MLB, on the other hand, will argue that its current broadcasting practices have benefited fans in a variety of ways. The league believes that by guaranteeing its teams the exclusive rights to their home television markets, MLB’s rules have actually increased the total number of games that are broadcast, providing the necessary incentive for local stations in the league’s smallest markets to televise all of their teams’ games. At the same time, the league contends that this exclusivity has increased the quality of these broadcasts, incentivizing teams and networks to produce the highest quality telecasts possible.

Similarly, the league will argue that most individual teams would lack the financial incentive and ability to create their own Internet streaming services, meaning that centralizing the control over national broadcasting activity in MLB’s central league office was essential to supporting the creation of a streaming service like MLB.TV.

MLB can also be expected to emphasize the issue of competitive balance, contending that allowing individual teams to compete with one another in the local and national television marketplaces would drive an even greater percentage of broadcasting revenue to the largest market teams, ultimately impacting the quality of the competition on the playing field. Not only would allowing the New York Yankees to sign their own broadcasting agreements with television stations in Cincinnati or Milwaukee increase the Yankees’ team revenue, for instance, but it would also decrease the amount of local television revenue received by the Reds and Brewers, further exacerbating the existing revenue disparities between the teams.

In response, the plaintiffs will contend that eliminating exclusive broadcast territories would also give small market teams the ability to directly broadcast their games in larger, more lucrative markets, helping offset any revenue gains enjoyed by the biggest market clubs. Regardless, the plaintiffs will also argue that even if larger revenue disparities result from increased competition between large and small market teams, that problem can be better addressed through enhanced revenue sharing, thereby providing fans with the benefits of greater television competition, without sacrificing the level of competitive balance on the playing field.

Given the various economic arguments that will be asserted by the parties, the most important evidence presented during the trial will come from the economic experts that each side has retained. The highest-profile testimony, though, is likely to come from the various MLB executives currently slated to appear on the witness stand, including Commissioner Rob Manfred, former Commissioner Bud Selig, Robert Nutting (owner of the Pittsburgh Pirates), Laurence Baer (President & CEO of the San Francisco Giants), and Bob Bowman (President and CEO of MLB Advanced Media).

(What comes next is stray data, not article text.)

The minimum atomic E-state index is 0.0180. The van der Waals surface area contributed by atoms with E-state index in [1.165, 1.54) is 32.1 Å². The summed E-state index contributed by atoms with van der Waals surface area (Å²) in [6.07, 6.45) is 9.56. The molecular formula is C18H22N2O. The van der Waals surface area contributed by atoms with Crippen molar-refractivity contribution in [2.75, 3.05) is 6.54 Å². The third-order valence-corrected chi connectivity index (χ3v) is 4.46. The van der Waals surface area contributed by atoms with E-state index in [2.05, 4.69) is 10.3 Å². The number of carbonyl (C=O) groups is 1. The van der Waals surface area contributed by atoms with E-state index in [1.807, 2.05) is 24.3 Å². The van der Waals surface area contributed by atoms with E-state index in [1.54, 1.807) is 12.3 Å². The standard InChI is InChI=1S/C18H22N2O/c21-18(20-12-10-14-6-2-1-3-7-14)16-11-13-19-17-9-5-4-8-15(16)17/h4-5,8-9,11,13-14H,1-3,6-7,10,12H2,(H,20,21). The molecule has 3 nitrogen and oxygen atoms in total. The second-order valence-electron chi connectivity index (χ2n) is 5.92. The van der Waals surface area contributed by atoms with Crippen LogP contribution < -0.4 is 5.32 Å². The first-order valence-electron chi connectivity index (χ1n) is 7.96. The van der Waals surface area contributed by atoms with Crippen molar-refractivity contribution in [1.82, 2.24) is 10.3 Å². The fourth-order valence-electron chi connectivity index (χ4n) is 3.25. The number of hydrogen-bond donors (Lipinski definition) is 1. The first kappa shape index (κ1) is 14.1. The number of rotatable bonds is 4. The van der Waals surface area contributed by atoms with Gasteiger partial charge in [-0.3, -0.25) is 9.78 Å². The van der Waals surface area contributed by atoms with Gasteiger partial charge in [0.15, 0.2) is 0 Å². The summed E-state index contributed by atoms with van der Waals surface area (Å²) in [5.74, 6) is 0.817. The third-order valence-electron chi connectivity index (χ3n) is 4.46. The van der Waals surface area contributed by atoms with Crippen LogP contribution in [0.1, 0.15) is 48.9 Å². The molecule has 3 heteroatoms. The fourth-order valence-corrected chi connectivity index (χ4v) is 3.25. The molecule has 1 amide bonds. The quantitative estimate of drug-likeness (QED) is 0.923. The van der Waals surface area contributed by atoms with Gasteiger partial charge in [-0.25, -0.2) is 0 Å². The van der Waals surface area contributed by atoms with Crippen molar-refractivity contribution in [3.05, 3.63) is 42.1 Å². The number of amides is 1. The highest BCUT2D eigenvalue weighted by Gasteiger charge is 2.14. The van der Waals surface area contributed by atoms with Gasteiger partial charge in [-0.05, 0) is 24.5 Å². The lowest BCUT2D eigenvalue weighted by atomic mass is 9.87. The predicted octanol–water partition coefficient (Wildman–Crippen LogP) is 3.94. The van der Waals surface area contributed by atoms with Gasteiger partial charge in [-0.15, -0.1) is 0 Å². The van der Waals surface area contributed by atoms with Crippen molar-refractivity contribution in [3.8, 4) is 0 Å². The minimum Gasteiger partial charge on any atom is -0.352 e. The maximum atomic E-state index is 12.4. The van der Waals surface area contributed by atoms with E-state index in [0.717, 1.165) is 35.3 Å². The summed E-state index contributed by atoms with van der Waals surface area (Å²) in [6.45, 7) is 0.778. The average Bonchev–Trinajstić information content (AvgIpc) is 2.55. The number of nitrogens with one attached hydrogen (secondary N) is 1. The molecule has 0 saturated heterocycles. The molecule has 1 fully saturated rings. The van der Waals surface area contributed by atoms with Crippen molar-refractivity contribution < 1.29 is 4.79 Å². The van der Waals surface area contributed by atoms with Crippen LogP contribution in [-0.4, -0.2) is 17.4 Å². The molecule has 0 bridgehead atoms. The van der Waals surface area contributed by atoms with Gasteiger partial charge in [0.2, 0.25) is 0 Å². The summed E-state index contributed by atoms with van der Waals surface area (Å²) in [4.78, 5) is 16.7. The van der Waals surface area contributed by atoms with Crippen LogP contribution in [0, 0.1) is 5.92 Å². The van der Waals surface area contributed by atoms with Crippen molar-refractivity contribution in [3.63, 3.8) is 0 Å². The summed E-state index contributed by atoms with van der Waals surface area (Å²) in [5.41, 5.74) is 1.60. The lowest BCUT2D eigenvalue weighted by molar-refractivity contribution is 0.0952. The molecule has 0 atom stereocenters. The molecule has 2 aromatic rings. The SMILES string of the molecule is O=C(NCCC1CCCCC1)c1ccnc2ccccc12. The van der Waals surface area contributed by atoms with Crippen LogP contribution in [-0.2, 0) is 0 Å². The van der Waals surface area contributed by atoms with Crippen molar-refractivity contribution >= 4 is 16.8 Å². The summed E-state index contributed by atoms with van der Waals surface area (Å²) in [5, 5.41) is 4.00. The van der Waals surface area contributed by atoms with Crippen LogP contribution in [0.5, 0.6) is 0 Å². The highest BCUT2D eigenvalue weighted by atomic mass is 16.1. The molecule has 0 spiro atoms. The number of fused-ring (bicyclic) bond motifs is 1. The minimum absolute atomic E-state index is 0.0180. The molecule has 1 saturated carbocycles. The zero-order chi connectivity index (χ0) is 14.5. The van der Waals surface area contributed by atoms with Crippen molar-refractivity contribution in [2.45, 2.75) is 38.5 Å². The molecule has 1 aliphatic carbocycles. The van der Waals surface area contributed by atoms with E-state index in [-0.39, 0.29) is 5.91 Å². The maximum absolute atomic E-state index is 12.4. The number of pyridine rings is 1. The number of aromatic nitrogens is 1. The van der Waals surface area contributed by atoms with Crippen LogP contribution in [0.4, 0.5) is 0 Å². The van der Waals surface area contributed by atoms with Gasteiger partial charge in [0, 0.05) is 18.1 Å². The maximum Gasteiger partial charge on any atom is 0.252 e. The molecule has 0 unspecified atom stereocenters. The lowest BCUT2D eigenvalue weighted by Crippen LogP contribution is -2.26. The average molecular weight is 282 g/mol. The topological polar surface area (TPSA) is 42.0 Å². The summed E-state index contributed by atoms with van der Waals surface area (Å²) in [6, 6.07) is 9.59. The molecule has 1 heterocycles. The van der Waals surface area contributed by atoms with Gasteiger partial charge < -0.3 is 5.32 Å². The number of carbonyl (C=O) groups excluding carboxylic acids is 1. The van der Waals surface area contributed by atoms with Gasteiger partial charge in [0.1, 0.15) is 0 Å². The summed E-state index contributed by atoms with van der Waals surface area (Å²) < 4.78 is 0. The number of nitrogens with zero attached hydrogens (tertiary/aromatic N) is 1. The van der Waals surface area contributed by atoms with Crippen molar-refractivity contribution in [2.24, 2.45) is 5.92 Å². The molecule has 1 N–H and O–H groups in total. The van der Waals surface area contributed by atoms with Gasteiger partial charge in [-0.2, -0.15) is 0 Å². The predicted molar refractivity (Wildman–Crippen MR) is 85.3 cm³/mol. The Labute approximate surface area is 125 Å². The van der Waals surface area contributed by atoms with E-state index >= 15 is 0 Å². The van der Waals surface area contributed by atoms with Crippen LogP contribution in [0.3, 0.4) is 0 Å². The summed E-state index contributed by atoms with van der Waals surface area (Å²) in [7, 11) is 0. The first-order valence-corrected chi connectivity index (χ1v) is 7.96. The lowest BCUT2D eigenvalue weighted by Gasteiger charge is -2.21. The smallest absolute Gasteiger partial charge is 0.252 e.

All in all, it’s difficult to predict who will ultimately prevail in the Garber case before all of the evidence has been presented. That having been said, the fact that Judge Scheindlin has refused to dismiss the case at several points over the past few years may suggest that she believes there is some merit in the plaintiff’s arguments. Of course, even if the judge is predisposed to favor the plaintiff’s side of the case today, that doesn’t necessarily mean that she will still feel the the same way once all of the testimony has been presented at trial.

But considering that Judge Scheindlin has appeared skeptical of most of MLB’s defenses in the past as well as the fact that the plaintiffs must merely establish that any benefits imparted by the existing rules could be obtained through less harmful means it is certainly quite possible that at least some part of MLB’s current broadcasting policies will ultimately be held unlawful. Indeed, the National Hockey League decided to settle a similar case earlier this year one filed by the same attorneys that are bringing the Garber suit rather than risk losing at trial.

If the plaintiffs do prevail in the Garber case, Judge Scheindlin will issue an order detailing the extent to which MLB may permissibly continue to restrict its teams’ broadcasting activities in the future. Such an order could alter MLB’s existing broadcasting rules in any number of ways, with potentially significant ramifications for the baseball industry.

For instance, Judge Scheindlin could rule that the very concept of exclusive local broadcast territories is inconsistent with antitrust law, and thus throw out MLB’s current restrictions in their entirety. This would not only force the league to allow its teams to directly compete with one another locally, but also permit teams to directly compete with the league itself in the national broadcast marketplace. At the same time, an order along these lines would presumably spell the end of MLB’s blackout rules.

Alternatively, Judge Scheindlin could determine that it is generally appropriate for MLB to provide its teams with some protection in their local markets, but that the league’s current broadcast territories are nevertheless much larger than necessary, and therefore should be reduced in size. Such an order would increase competition in areas outside of a team’s immediate metropolitan area, and would help to alleviate some of the current frustration over MLB’s blackout provisions by substantially reducing the number of fans that are subjected to blackouts on MLB.TV.

Of course, it’s also possible that Judge Scheindlin could find that all of MLB’s current broadcasting practices are, on the whole, beneficial for consumers, and thus perfectly legal under the Sherman Act.